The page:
Registration is now open for the 78th meeting, held in partnership with
the BCS OSSG. Details below.
This will be a remote meeting so you can enjoy the speakers and discussion
with other attendees from the comfort of your own home.
16th April 2020, 17:30 - 20:30 via BCS Webinar
This month we’ll be hosting our evening of talks online. You can join
remotely from the comfort of your own home to listen to the speakers and
chat in realtime with the other attendees.
LoRaWAN is a Long Range Wide Area Networking technology that has been
quietly sitting in the background of many IoT systems for several years
now. This month we’ll hear from speakers who were early adopters of the
technology. We’ll find out what is it, how it works and, most importantly,
what they have achieved with it.
18:15 – Join online meeting to chat with other participants
18:30 – Presentations
20:30 – Close
This is a joint meeting with the British Computer Society Open Source
We are currently finalising the details for registration and connection so
please save this time in your diary and look out for more information on
Tuesday 14th April. We shall be live streaming via GoToWebinar and
recording the talks for later posting on YouTube.
Andrew Tierney (@cybergibbons)
— The Things Network 5 years on
Amazing how time flies! Mike looks at how LPWAN has progressed since he
first got involved with The Things Network in 2015. He will look at the
technology (radio, devices and code) involved, how to build and deploy your
project, and finish with a look to the future of TTN with 5G arriving.
Mike Beardmore (@mikethebee) has surfed the wave of opportunities for a
creator since the transistor replaced the ‘tube’. A life of learning about
constant change has been a foundation for working with the recent LPWAN
blooming. An active Maker using additive & subtractive tools, he is an
advocate for Hackspaces, OpenSource and Creative Commons.
— LoRa trials (and tribulations)
A few years ago a group of us came together to see what we could do about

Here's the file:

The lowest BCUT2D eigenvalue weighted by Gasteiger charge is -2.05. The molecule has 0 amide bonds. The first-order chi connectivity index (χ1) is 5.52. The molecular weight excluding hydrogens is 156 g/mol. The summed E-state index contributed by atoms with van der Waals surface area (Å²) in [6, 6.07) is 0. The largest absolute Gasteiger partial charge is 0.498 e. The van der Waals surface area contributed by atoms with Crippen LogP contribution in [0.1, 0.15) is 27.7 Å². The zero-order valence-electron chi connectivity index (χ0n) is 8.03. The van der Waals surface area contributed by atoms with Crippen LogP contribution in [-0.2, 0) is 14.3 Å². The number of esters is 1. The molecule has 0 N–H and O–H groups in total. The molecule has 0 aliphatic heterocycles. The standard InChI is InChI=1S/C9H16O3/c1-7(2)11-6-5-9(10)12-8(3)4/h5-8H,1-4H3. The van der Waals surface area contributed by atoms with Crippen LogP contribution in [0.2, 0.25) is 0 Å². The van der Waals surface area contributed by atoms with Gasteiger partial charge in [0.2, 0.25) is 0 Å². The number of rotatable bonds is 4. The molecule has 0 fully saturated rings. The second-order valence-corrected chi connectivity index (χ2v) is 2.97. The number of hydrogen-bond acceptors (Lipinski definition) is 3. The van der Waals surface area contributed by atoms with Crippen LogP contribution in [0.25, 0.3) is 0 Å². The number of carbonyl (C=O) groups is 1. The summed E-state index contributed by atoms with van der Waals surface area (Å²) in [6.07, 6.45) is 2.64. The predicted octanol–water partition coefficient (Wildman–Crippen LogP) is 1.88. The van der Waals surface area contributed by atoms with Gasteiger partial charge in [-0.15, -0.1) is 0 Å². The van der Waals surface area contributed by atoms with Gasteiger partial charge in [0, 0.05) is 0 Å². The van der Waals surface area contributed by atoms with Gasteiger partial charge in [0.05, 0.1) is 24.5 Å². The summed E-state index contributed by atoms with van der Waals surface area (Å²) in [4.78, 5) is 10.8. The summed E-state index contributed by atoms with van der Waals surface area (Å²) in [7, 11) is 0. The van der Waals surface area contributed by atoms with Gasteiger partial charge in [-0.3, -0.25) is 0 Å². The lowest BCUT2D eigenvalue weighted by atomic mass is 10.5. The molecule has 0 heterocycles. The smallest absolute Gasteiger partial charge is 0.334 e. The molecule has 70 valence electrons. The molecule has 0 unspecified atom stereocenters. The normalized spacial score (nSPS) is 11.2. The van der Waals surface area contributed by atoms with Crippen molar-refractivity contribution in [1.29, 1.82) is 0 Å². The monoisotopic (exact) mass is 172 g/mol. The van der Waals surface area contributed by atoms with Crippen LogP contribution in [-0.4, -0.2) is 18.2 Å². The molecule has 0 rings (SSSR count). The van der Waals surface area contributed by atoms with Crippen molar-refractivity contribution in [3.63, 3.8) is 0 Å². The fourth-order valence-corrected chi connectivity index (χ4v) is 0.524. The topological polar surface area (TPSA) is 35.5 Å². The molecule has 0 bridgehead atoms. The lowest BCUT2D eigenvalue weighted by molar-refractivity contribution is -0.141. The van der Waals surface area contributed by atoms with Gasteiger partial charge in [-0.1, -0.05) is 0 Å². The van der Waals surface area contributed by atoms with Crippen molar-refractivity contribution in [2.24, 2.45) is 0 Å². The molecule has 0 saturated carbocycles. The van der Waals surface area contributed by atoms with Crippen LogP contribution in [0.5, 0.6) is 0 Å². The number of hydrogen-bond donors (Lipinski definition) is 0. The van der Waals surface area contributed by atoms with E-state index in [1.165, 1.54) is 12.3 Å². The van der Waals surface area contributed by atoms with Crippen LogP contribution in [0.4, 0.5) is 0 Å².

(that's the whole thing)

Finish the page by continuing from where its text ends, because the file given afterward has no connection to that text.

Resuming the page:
measuring actual pollution levels “where you are”. We were disappointed
that the only hyper-localised data available came from hard-to-trust models
that used widely-spaced sensors.
We won some funding to build and test a prototype based on good quality
sensors that communicated via a connected smart phone to a cloud-based data
store, the data being visualised on a web app. This allowed people to
compare alternative routes and select the best ones.
The main feedback from these trials was that we needed to make the device
much easier to use, smaller and lighter so we looked at ways to make the
Along came LoRaWAN as one way to achieve this. The prototype was completely
redesigned and we have been testing and refining that since. Unhappily,
trialling with schools is currently suspended for obvious reasons but we
think we are getting there.
The talk will be about our learnings and future options under
Paul Tanner (@paul_tanner) is an experienced engineer and project manager.
He has held management positions in several tech startups and developed
numerous electronic and software products. He has worked on a diverse range
of IT projects in the roles of CTO, project manager, developer and
Paul’s recent projects have been focused on practical implementation of the
“Internet of Things”. These have included two consumer energy portals, an
assisted living care-in-the-home system, an assistive street and an
energy-optimised smart house and (currently) a portable pollution monitor.
He has also been an advisor and beta tester for a smart heating product.
Paul now focuses on “public good” projects, especially in renewable energy,
assisted living and cleantech. He is open to whatever roles are appropriate
either as an individual or by bringing in a small team.
Paul is a graduate of MIT with a BS in Electrical Engineering. Whilst not
busy with his family he is a “maker” and clean energy enthusiast.
Note: Please aim to connect by 18:15 as the event will start at 18:30